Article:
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Volcanic Explosivity Index

The Volcanic Explosivity Index is a relative measure of the explosiveness of volcanic eruptions. It was devised by Chris Newhall of the United States Geological Survey and Stephen Self at the University of Hawaii in 1982. Volume of products, eruption cloud height, qualitative observations are used to determine the explosivity value; the scale is open-ended with the largest volcanoes in history given magnitude 8. A value of 0 is given for non-explosive eruptions, defined as less than 10,000 m3 of tephra ejected; the scale is logarithmic, with each interval on the scale representing a tenfold increase in observed ejecta criteria, with the exception of between VEI-0, VEI-1 and VEI-2. With indices running from 0 to 8, the VEI associated with an eruption is dependent on how much volcanic material is thrown out, to what height, how long the eruption lasts; the scale is logarithmic from VEI-2 and up. As such there is a discontinuity in the definition of the VEI between indices 1 and 2; the lower border of the volume of ejecta jumps by a factor of one hundred, from 10,000 to 1,000,000 m3, while the factor is ten between all higher indices.

In the following table, the frequency of each VEI indicates the approximate frequency of new eruptions of that VEI or higher. About 40 eruptions of VEI-8 magnitude within the last 132 million years have been identified, of which 30 occurred in the past 36 million years. Considering the estimated frequency is on the order of once in 50,000 years, there are many such eruptions in the last 132 Mya that are not yet known. Based on incomplete statistics, other authors assume that at least 60 VEI-8 eruptions have been identified; the most recent is Lake Taupo's Oruanui eruption, more than 27,000 years ago, which means that there have not been any Holocene eruptions with a VEI of 8. There have been at least 10 eruptions of VEI-7 in the last 10,000 years. There are 58 plinian eruptions, 13 caldera-forming eruptions, of large, but unknown magnitudes. By 2010, the Global Volcanism Program of the Smithsonian Institution had catalogued the assignment of a VEI for 7,742 volcanic eruptions that occurred during the Holocene which account for about 75% of the total known eruptions during the Holocene.

Of these 7,742 eruptions, about 49% have a VEI of ≤ 2, 90% have a VEI ≤ 3. Under the VEI, lava, lava bombs, ignimbrite are all treated alike. Density and vesicularity of the volcanic products in question is not taken into account. In contrast, the DRE is sometimes calculated to give the actual amount of magma erupted. Another weakness of the VEI is that it does not take into account the power output of an eruption, which makes the VEI difficult to determine with prehistoric or unobserved eruptions. Although VEI is quite suitable for classifying the explosive magnitude of eruptions, the index is not as significant as sulphur dioxide emissions in quantifying their atmospheric and climatic impact, as a 2004 paper by Georgina Miles, Roy Grainger and Eleanor Highwood points out. "Tephra, or fallout sediment analysis, can provide an estimate of the explosiveness of a known eruption event. It is, not related to the amount of SO2 emitted by the eruption; the Volcanic Explosivity Index was derived to catalogue the explosive magnitude of historical eruptions, based on the order of magnitude of erupted mass, gives a general indication as to the height the eruptive column reached.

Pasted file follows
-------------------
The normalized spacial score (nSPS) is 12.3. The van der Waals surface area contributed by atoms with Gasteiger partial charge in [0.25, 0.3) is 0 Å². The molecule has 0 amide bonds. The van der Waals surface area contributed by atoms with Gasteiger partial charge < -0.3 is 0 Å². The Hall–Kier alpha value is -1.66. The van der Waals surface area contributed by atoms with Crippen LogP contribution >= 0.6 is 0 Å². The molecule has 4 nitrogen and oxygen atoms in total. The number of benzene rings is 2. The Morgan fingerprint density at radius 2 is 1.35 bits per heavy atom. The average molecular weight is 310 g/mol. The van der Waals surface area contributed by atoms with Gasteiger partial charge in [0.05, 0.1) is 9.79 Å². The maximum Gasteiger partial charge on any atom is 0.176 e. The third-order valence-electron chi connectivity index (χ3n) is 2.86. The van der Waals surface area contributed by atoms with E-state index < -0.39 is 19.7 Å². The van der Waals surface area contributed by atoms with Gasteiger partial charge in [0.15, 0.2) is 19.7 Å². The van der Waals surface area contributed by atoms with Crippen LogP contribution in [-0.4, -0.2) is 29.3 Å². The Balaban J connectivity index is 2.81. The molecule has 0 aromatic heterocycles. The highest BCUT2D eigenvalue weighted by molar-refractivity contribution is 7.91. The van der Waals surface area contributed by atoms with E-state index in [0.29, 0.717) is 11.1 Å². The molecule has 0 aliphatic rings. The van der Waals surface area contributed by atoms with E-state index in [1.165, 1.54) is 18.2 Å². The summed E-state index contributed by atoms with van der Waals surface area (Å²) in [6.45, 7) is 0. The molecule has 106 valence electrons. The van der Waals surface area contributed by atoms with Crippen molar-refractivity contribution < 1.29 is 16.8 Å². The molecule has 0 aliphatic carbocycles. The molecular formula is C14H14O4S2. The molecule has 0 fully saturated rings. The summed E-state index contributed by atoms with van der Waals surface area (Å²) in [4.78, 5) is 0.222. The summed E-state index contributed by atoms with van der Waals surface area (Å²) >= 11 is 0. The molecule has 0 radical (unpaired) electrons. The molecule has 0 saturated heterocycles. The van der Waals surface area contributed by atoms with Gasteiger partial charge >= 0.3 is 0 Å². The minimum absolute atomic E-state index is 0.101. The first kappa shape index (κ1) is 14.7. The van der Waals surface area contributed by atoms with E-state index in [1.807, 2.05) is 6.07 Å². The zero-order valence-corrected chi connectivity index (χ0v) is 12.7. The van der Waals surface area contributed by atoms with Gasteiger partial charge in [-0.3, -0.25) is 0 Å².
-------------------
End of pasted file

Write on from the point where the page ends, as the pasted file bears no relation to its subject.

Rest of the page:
The VEI itself is inadequate for describing the atmospheric effects of volcanic eruptions. This is demonstrated by two eruptions, Agung and El Chichón, their VEI classification separates them by an order of magnitude in explosivity, although the volume of SO2 released into the stratosphere by each was measured to be broadly similar, as shown by the optical depth data for the two eruptions." Timeline of volcanism on Earth List of large volcanic eruptions of the 19th century List of large volcanic eruptions of the 20th century List of large volcanic eruptions in the 21st century List of large volcanic eruptions List of largest volcanic eruptions Supervolcano Lists of volcanoes List of natural disasters by death toll List of volcanic eruptions by death toll Dispersal index VEI glossary entry from a USGS website How to measure the size of a volcanic eruption, from The Guardian The size and frequency of the largest explosive eruptions on Earth, a 2004 article from the Bulletin of Volcanology List of Large Holocene Eruptions from the Smithsonian Global Volcanism Program


Fushitsusha is a Japanese rock band specialising in the experimental and psychedelic rock genres. The band consists of electric guitarist and singer Keiji Haino, a shifting cast of complementary musicians; the group released the majority of its material in the 1990s. Haino formed Fushitsusha in 1978, although their first LP was not released until 1989; the band consisted of Haino on guitar and vocals, Tamio Shiraishi on synthesizer. After the departure of Shiraishi, Ayuo joined in 1979 before Fushitsusha became a trio with the addition of Jun Hamano and Shuhei Takashima; the lineup soon changed, adding Yasushi Jun Kosugi throughout the 1990s. Their 1993 album Allegorical Misunderstanding was released on John Zorn's record label, although most of their albums have come out on independent label PSF and on major label Tokuma. Fushitsusha returned to duo status, with Haino supplementing percussion with tape loops, though the band is believed to have been on hiatus since 2001. In February 2008, longtime bassist Yasushi Ozawa died.